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The impending takeover of The Hartford Courant by a cost-cutting hedge fund, Alden Global Capital, was decried in testimony Thursday before a legislative committee weighing an unusual bill that would give the state a role in the newspaper’s finances.
Behind the legislation is a notion embraced by publishers in any other setting: Newspapers, especially one whose founding in 1764 predates the American Revolution, are institutions of public trust and benefit, even if privately owned.
The bill filed by Sen. Matt Lesser, D-Middletown, whose father once reported for the Washington Post, seizes on the fact that The Courant, owned by national newspapers chains since 1979, sought a business charter the General Assembly granted in 1887 and revised repeatedly, most recently in 1951.
“So there is a history of the legislature passing special acts about the corporate structure of the parent company of the Hartford Courant,” Lesser said. “That is different from me going in and saying, ‘I’m looking to manage the news operations of the publication.’”
The bill would bar the Courant’s ownership from incurring debt or issuing dividends that are “not in the public interest,” provisions aimed at blocking Alden from some of the vehicles used by equity funds to wring cash out of newspapers, rather than invest in them.
It would allow the attorney general or anyone who has subscribed to the paper for at least a year the legal standing to go to court and seek an injunction against Alden for financial moves not in the public interest.
Andrew Julien, the publisher and editor-in-chief of The Courant, and Chris VanDeHoef, the executive director of the association that represents all 17 daily newspapers in Connecticut, opposed the bill as a government intrusion at odds with the First Amendment.
“The founders understood that Democracy required a free and open exchange of ideas — and that the single greatest threat to that was the potential for government interference,” Julien said, in written testimony. “Handing the Attorney General or Superior Court judges the authority to decide if a newspaper is acting in the public interest undermines that fundamental tenet, whether it be involving scrutiny of the newspaper’s editorial or business decisions. A press whose actions are subject to government review and action is not free.”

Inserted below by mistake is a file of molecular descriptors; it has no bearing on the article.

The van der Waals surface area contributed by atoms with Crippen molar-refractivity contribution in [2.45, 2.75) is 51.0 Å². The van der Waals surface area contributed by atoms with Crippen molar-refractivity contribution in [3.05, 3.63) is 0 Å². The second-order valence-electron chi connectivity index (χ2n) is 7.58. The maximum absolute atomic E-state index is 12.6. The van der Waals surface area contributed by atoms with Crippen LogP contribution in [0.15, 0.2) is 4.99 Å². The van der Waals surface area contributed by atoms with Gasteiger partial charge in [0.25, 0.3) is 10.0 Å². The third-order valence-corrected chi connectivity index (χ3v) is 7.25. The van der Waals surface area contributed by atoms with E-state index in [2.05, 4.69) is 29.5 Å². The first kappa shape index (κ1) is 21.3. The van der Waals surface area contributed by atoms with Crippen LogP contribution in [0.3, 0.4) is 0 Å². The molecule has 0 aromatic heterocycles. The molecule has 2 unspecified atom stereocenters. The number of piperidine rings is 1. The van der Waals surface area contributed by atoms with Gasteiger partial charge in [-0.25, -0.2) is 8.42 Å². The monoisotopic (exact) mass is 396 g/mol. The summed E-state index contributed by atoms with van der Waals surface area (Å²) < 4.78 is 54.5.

Alden is expected to close later this year on a $630 million deal struck to purchase Tribune Publishing, the publicly traded owner of papers such as The Courant, the Chicago Tribune, Orlando Sentinel, Baltimore Sun, and New York Daily News.
Lesser’s bill appears calculated to give Alden a reason to sell The Courant, should a white knight step forward to operate the paper as a non-profit, as has happened in Salt Lake City, Philadelphia, and is being attempted in Baltimore.
(The Washington Post reported this week that Stewart Bainum Jr., the potential buyer for The Sun, recently complained that Alden was trying to gouge him with fees, prompting him to say he might try to convince Tribune to sell him and their investors the whole chain.)
Indeed, Rebecca Lurye, a reporter who is the chair of the Hartford Courant Guild, cast her support of the bill as an element of a campaign to eventually put the paper in the hands of new, civic-minded ownership.
“We believe ample community support exists to liberate the Courant from a hedge fund content to let it die,” Lurye said in written testimony. “We urge the legislature to do anything and everything in its power to protect and preserve this institution.”
Much of the testimony delivered Thursday, either live during a hearing conducted via Zoom or in writing, reflected the anger and fears over the rapid diminishment of American newspapers during the shift from print to digital publishing.
VanDeHoef, of the Connecticut Daily Newspapers Association, acknowledged that the consolidation of the media, the cutbacks in staff and coverage, and the closing of newsrooms are troubling, but they do not justify Lesser’s bill.
“We believe that it’s an unconstitutional attempt to exert government influence over a free press,” he said.
Penelope Abernathy, a journalism professor and former senior executive at the New York Times, Wall Street Journal and other papers, gave the committee a succinct overview of the threats to newspapers like The Courant and the dangers to civic engagement.
“Newspapers have historically been the prime if not sole source for most people of local news and information,” Abernathy said. “Newspapers have historically had many more people employed as journalists than any other medium. So we depended on them to cover the local school board, to cover the county commissioner meeting.”
Fraser Nelson, the vice president of business innovation at the Salt Lake Tribune in Utah, told the committee that a wealthy philanthropist, Paul Huntsman, was able to wrest that paper from Alden, then place it in the hands of a non-profit foundation. It was the first such transfer, though not the last.
She said Connecticut has its share of civic-minded people with deep pockets.
“And maybe a few of them are listening now.”